Although Chet Baker's recordings from late in his life varied dramatically in quality, this series of studio sessions is a high point in his career. After having his trumpet stolen, he plays beautifully with a borrowed flugelhorn throughout most of these songs with a powerful tone, especially on "Baby Breeze" and Hal Galper's intense "This Is The Thing." Baker delivers some strong vocals on the session led by pianist Bobby Scott, though Scott's huge hit "A Taste Of Honey" is marred somewhat by his odd honky tonk piano in the background. This is an unusual compilation worth acquiring.
- Ken Dryden (All Music Guide)
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I feel the same way about music now as I did ten years ago. My playing has changed somewhat in-the past few years - I'm playing a lot harder on the uptempo things. But on the ballads, I still try to be lyrical, not stretch out too far.
I've been using the flugelhorn for about eighteen months now; ever since my last trumpet was stolen from the kitchen at the Chat Qui Peche in Paris, where I was working. A friend of mine had a couple of trumpets and two flugelhorns, and he gave me one. It's an old French Selmer, but I like the sound of it very much. It's hard to play, but you get more out of it than you do from a trumpet, I think.
As far as the American jazz scene is concerned, there have been no drastic changes, as far as I can see. I don't think any- body is doing anything that wasn't being done some years ago, but the people who were doing it then - people like Larry Bangham, a piano player from the West Coast - couldn't get anywhere with it then. Larry played so beautifully, but nobody knew where he was at and what he was doing, and he could never find work. He couldn't play with anybody, and finally gave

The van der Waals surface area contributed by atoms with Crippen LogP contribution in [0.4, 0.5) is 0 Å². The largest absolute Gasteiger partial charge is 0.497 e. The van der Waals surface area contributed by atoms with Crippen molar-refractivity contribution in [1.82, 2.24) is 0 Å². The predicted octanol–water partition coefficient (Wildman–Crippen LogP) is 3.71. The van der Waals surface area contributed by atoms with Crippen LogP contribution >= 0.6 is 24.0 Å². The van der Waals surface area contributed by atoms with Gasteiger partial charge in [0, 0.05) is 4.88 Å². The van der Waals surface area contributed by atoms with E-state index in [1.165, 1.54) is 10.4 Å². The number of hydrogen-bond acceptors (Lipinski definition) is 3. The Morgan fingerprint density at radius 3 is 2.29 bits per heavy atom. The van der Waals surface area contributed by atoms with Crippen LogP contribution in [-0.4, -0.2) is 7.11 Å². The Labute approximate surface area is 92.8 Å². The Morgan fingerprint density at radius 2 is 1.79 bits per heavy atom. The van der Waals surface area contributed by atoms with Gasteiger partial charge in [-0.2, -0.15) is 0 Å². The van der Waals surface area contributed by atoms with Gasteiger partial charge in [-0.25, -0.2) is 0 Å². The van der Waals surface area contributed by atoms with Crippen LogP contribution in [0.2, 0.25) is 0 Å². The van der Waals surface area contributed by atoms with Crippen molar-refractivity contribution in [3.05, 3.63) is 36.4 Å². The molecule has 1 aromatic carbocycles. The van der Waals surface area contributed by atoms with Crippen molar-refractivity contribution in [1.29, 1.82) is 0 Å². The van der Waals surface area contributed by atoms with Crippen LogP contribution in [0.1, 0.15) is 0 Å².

up music altogether.
Of course, he was stretched out a lot further than Coltrane or Ornette Coleman. What they play seems to have a certain commercial value. But I don't think they'll ever get a gold record. It would be nice, but I just don't think that there are that many people who understand the musicians who are considered the avant-garde.
To me, reaching people is the most important thing. Otherwise, you just lock yourself in a room and play for yourself - that's all. But if you're going to work in a club and people are paying money to see and hear you, you should try to establish some kind of contact with them. We have some things in my library written by Bob Zieff which may not be "free" to an extreme degree, but have no chord changes to follow. There is a definite progression, but it's a very strange one. Still, after you listen for a while they seem logical after all.
I played one of Bob's tunes at a Randall's Island Jazz Festival some years ago, and several critics wrote that it was one of the few things played there that were really fresh and said something.
We play that sort of thing - but we don't just give the people a steady diet of that kind of tune. I'm still singing, of course - in fact, I'd like to branch out more in the vocal field. And we'll play a ballad, and play it prettily instead of going way out with it. What I try to do when playing in a club is to present different things, so that no matter who comes in, there'll be something for everybody, rather than just playing one kind of thing and telling people: If you don't like it, you can split!
This album contains a good cross-section of the music we play.
- Chet Baker